Planners work in multidisciplinary teams and frequently work with engineers, architects, landscape architects, and economic development specialists
Most planners will work throughout their careers in a governmental setting or as a private consultant to local government or developers. Some planners select a career in advocating, often focusing on planning concerns such as the environment, transportation, or community development. They may work for a nonprofit organization or become involved in politics. Some planners work as staff assistants to elected officials; others run for public office and serve in local, state, and national office. Many of these planners focus on policy. Other planners may focus on issues related to health and human services. Planners may work in neighborhood organizations helping to integrate services and advocate for the needs of low-income or disadvantaged community members.
Planners as Managers
Over time a planner's career may lead to a high level managerial position. Planners serve as university provosts, deans, and presidents. Others serve in high level governmental positions or as directors of organizations. Many planners have become city managers. Finally, planners may work for research institutions helping to define and influence broad public policy and the understanding of the field of planning.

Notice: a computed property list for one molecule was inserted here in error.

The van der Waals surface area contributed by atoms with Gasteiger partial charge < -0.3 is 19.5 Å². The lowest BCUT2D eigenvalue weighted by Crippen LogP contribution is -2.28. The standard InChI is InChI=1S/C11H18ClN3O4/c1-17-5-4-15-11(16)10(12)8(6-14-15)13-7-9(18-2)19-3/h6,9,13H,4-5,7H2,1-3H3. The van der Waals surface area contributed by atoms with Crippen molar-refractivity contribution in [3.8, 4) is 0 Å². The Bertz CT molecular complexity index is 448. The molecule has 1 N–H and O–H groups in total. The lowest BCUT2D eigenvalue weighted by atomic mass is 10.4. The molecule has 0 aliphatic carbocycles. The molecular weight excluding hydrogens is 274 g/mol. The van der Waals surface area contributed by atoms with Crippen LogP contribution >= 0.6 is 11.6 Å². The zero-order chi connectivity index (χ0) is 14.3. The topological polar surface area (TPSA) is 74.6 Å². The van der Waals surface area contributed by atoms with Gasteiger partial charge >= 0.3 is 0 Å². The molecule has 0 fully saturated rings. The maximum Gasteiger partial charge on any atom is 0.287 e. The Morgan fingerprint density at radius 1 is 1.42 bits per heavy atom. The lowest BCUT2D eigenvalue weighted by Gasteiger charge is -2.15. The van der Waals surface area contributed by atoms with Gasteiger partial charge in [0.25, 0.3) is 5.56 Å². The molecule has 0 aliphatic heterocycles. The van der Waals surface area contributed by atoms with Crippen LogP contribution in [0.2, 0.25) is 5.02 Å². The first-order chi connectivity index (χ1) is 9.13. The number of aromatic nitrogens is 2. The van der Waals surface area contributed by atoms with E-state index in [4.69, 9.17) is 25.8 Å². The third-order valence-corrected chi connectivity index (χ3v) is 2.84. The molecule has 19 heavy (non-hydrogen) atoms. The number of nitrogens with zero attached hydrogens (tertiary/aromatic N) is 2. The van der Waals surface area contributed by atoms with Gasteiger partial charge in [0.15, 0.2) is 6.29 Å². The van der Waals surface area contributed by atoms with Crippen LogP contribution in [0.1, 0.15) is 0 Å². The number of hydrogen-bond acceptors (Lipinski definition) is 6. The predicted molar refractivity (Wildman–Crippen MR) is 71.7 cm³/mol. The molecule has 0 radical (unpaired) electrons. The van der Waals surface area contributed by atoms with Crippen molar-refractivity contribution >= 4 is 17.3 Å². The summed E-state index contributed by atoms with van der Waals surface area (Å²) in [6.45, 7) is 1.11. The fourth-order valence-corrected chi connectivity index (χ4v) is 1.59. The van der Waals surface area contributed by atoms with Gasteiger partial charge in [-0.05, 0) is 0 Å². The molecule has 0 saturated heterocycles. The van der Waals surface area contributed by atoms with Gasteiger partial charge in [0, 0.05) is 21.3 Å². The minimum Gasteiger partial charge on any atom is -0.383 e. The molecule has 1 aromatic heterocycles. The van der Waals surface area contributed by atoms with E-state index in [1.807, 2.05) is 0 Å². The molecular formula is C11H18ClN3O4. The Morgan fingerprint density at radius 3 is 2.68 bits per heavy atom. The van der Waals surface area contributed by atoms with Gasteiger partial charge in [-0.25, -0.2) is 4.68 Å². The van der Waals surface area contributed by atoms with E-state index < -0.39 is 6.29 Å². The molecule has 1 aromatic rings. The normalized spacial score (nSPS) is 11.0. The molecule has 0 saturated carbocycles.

Related fields include architecture, civil engineering, landscape architecture, urban design, urban affairs, urban policy, and historic preservation. Some areas within the following fields may also relate to planning: geography, sociology, urban studies, information systems (Geographic Information Systems or GIS), health care, or housing.
Mandatory Continuing Education
Mandatory continuing education in the planning profession is an issue of special concern to many planners and their employers. In August 2006, APA researched how several organizations, whether in other professions or in other countries, have addressed the issue.